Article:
Hanoi remembers how our leaders refused to tell us the truth about the earlier North Vietnamese overtures for peace, how the president claimed that none existed when they had clearly been made. Ho Chi Minh has watched as America has spoken of peace and built up its forces, and now he has surely heard of the increasing international rumors of American plans for an invasion of the north. He knows the bombing and shelling and mining we are doing are part of traditional pre-invasion strategy. Perhaps only his sense of humor and of irony can save him when he hears the most powerful nation of the world speaking of aggression as it drops thousands of bombs on a poor weak nation more than eight thousand miles away from its shores.

At this point I should make it clear that while I have tried in these last few minutes to give a voice to the voiceless on Vietnam and to understand the arguments of those who are called enemy, I am as deeply concerned about our troops there as anything else. For it occurs to me that what we are submitting them to in Vietnam is not simply the brutalizing process that goes on in any war where armies face each other and seek to destroy. We are adding cynicism to the process of death, for they must know after a short period there that none of the things we claim to be fighting for are really involved. Before long they must know that their government has sent them into a struggle among Vietnamese, and the more sophisticated surely realize that we are on the side of the wealthy and the secure while we create hell for the poor.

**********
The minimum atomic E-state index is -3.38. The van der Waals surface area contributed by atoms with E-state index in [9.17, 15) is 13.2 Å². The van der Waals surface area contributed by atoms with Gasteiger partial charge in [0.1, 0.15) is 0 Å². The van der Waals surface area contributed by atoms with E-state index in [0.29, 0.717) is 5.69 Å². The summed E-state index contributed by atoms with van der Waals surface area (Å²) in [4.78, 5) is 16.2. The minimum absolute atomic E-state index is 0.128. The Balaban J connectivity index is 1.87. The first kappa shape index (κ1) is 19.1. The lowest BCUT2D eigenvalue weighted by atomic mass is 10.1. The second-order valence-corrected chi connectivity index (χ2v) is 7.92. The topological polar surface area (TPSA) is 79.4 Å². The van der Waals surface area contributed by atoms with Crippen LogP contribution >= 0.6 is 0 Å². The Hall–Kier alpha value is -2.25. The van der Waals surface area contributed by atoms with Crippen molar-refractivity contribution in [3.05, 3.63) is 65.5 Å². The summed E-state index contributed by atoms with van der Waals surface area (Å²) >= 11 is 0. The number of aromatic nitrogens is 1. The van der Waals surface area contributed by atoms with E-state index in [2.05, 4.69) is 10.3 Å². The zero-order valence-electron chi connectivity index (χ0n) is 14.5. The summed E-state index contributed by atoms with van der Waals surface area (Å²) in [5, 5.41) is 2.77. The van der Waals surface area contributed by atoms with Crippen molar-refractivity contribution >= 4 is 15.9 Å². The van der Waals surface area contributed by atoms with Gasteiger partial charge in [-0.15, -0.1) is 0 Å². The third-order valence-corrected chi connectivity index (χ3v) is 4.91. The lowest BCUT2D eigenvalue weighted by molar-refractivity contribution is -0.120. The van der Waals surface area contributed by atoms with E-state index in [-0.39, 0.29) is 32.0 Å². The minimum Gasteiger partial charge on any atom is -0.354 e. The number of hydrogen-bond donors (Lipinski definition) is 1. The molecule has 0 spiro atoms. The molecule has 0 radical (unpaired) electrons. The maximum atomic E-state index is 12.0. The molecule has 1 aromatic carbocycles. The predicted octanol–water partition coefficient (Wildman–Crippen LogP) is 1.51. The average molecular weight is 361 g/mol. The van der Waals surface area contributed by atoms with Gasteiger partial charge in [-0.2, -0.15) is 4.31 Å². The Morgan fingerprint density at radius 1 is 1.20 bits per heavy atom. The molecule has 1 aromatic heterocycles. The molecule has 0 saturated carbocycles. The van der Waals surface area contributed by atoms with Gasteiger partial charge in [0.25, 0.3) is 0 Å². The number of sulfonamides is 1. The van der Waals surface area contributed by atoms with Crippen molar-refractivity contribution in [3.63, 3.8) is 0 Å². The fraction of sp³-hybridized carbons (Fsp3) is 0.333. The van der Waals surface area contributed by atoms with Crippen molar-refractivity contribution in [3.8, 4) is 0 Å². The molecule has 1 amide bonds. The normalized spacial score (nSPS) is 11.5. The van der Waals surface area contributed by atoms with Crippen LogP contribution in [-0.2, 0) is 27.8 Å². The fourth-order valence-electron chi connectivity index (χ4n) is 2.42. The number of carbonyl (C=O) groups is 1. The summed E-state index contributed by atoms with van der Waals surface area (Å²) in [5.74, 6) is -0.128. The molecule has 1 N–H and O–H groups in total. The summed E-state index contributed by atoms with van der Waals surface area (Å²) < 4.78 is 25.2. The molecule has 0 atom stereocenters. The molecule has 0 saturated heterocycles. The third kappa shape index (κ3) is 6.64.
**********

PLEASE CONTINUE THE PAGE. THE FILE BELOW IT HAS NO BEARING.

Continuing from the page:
This Madness Must Cease Somehow this madness must cease. We must stop now. I speak as a child of God and brother to the suffering poor of Vietnam. I speak for those whose land is being laid waste, whose homes are being destroyed, whose culture is being subverted. I speak for the poor of America who are paying the double price of smashed hopes at home and death and corruption in Vietnam. I speak as a citizen of the world, for the world as it stands aghast at the path we have taken. I speak as an American to the leaders of my own nation. The great initiative in this war is ours. The initiative to stop it must be ours.

This is the message of the great Buddhist leaders of Vietnam. Recently one of them wrote these words:
“Each day the war goes on the hatred increases in the heart of the Vietnamese and in the hearts of those of humanitarian instinct. The Americans are forcing even their friends into becoming their enemies. It is curious that the Americans, who calculate so carefully on the possibilities of military victory, do not realize that in the process they are incurring deep psychological and political defeat. The image of America will never again be the image of revolution, freedom and democracy, but the image of violence and militarism.”